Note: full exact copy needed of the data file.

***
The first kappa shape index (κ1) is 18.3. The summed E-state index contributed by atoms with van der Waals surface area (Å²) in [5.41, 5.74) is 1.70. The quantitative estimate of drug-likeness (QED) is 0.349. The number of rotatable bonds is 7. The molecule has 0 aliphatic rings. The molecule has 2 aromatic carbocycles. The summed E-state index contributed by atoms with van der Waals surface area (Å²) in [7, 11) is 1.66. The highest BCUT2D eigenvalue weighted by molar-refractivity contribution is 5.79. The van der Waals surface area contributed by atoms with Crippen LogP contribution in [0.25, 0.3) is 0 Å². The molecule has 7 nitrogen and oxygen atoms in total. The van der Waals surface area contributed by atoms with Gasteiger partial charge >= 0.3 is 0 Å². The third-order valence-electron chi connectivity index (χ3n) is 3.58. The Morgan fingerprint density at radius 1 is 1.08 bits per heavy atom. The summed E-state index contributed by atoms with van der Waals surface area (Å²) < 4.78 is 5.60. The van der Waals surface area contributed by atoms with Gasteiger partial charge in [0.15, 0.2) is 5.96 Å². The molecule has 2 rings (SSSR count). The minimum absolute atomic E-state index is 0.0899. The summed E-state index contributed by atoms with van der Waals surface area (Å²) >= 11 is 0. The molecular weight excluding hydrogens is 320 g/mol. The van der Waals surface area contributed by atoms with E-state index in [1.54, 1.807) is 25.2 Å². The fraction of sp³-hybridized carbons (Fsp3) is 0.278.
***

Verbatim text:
The first kappa shape index (κ1) is 18.3. The summed E-state index contributed by atoms with van der Waals surface area (Å²) in [5.41, 5.74) is 1.70. The quantitative estimate of drug-likeness (QED) is 0.349. The number of rotatable bonds is 7. The molecule has 0 aliphatic rings. The molecule has 2 aromatic carbocycles. The summed E-state index contributed by atoms with van der Waals surface area (Å²) in [7, 11) is 1.66. The highest BCUT2D eigenvalue weighted by molar-refractivity contribution is 5.79. The van der Waals surface area contributed by atoms with Crippen LogP contribution in [0.25, 0.3) is 0 Å². The molecule has 7 nitrogen and oxygen atoms in total. The van der Waals surface area contributed by atoms with Gasteiger partial charge >= 0.3 is 0 Å². The third-order valence-electron chi connectivity index (χ3n) is 3.58. The Morgan fingerprint density at radius 1 is 1.08 bits per heavy atom. The summed E-state index contributed by atoms with van der Waals surface area (Å²) < 4.78 is 5.60. The van der Waals surface area contributed by atoms with Gasteiger partial charge in [0.15, 0.2) is 5.96 Å². The molecule has 2 rings (SSSR count). The minimum absolute atomic E-state index is 0.0899. The summed E-state index contributed by atoms with van der Waals surface area (Å²) >= 11 is 0. The molecular weight excluding hydrogens is 320 g/mol. The van der Waals surface area contributed by atoms with E-state index in [1.54, 1.807) is 25.2 Å². The fraction of sp³-hybridized carbons (Fsp3) is 0.278.